Five SFF Authors Who Debuted at a Surprisingly Young Age

would agree that artistic accomplishment is reserved for the mature, people whose age confers upon them the perspective and experience required to excel in this field.   by their elders’ creations.

Yet a few people have not only disagreed with this reasonable expectation, but have gone so far as to provide actual proof that it is wrong by creating works of art at unfashionably young ages. Consider these five speculative fiction authors, none of whom saw fit to defer their debuts until a demure middle age.


Although , he nevertheless managed a forty-four-year career simply by beginning earlier than the vast majority of writers. Enamored of science fiction ever since he encountered The War of the Worlds at age six, Brunner wrote his first science fiction novel, Galactic Storm, at sixteen. While the novel is not without its flaws (it is in fact a pretty awful potboiler about global warming and malevolent Venusians), Brunner did improve greatly with experience. That first sale was sufficient to convince a young Brunner to abandon his studies (and a scholarship to Oxford) to focus on professional writing.


these violent delights

Born in 1988, Chloe Gong began writing novels at age thirteen. However, her first salable novel manuscript was not written until she was a comparatively venerable nineteen; publishing lag time delayed publication of These Violent Delights until 2020. Her Romeo and Juliet tale of lovers on opposite sides of a 1920s Shanghai gang war delighted readers, earning her a position as one of the youngest authors ever to appear on The New York Times Best Seller list. Her career is, I am happy to say, ongoing. [He said, quietly sliding 2023’s Immortal Longings onto the to-be-read pile.]



Mark S. Geston appears to have set aside writing science fiction to focus on his legal career. Perhaps he foresaw this possibility and this was why he chose to write his first novel, Lords of the Starship, when he was a nineteen-year-old second-year college student. Published in 1967, Lords of the Starship details the efforts of a declining civilization to trigger a renaissance with a vast, starship construction project. Or so the backers are told… What at first seems a melancholy tale of civilization’s autumn proves decidedly darker by its end.


strange evil gaskell

Jane Gaskell was fourteen when she wrote Strange Evil and only sixteen in 1957, when it was published. Gaskell’s tale of a mortal carried off to a decadent faerie world was and still is widely praised …which makes it all the odder that the novel appears to have been last printed in the 1970s. For reasons not entirely clear to me, Gaskell’s popularity appears to have come to a screeching halt about forty years ago.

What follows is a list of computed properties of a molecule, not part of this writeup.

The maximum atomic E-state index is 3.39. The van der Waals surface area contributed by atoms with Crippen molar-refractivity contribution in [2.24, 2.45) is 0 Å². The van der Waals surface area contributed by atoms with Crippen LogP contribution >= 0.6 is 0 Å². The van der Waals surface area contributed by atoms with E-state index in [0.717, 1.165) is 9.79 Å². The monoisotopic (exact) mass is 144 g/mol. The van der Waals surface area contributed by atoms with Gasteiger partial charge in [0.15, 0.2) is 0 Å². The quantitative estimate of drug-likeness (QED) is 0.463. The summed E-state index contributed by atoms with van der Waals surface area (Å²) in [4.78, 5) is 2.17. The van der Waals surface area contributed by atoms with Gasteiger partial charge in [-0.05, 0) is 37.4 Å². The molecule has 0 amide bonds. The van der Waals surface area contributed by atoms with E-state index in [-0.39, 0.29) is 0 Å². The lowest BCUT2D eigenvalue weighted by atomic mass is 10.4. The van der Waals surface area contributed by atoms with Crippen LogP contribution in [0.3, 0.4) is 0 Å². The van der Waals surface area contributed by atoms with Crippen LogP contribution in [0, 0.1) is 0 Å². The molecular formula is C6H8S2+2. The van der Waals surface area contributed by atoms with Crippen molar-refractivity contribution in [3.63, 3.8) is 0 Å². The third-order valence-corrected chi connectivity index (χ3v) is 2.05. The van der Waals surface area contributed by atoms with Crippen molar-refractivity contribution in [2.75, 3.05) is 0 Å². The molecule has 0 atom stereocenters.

Although Charles Stross may be best known today for his award-winning science fiction and fantasy fiction, he got his start in the closely related field of table-top roleplaying games about a decade before his first published story, “The Boys,” appeared. Then a member of what must have been one of the earliest cohorts of Dungeons and Dragons players, Stross created some notable monstrous antagonists including (later featured in The Fiend Folio, with the Githyanki detailed on the cover), when he was fifteen.



In fact, there are quite a number of authors who debuted when they were teens—the above is a very small sample and omits such obvious examples as Mary Shelley and Catherine Webb. Perhaps you have your own favourite younger-than-average authors. If so, comments are below.

In the words of fanfiction author Musty181, four-time Hugo finalist, prolific book reviewer, and perennial Darwin Award nominee James Davis Nicoll “looks like a default mii with glasses.” His work has appeared in Interzone, Publishers Weekly and Romantic Times as well as on his own websites, James Nicoll Reviews (where he is assisted by editor Karen Lofstrom and web person Adrienne L. Travis) and the 2021, 2022, and 2023 Aurora Award finalist Young People Read Old SFF (where he is assisted by web person Adrienne L. Travis). His Patreon can be found here.

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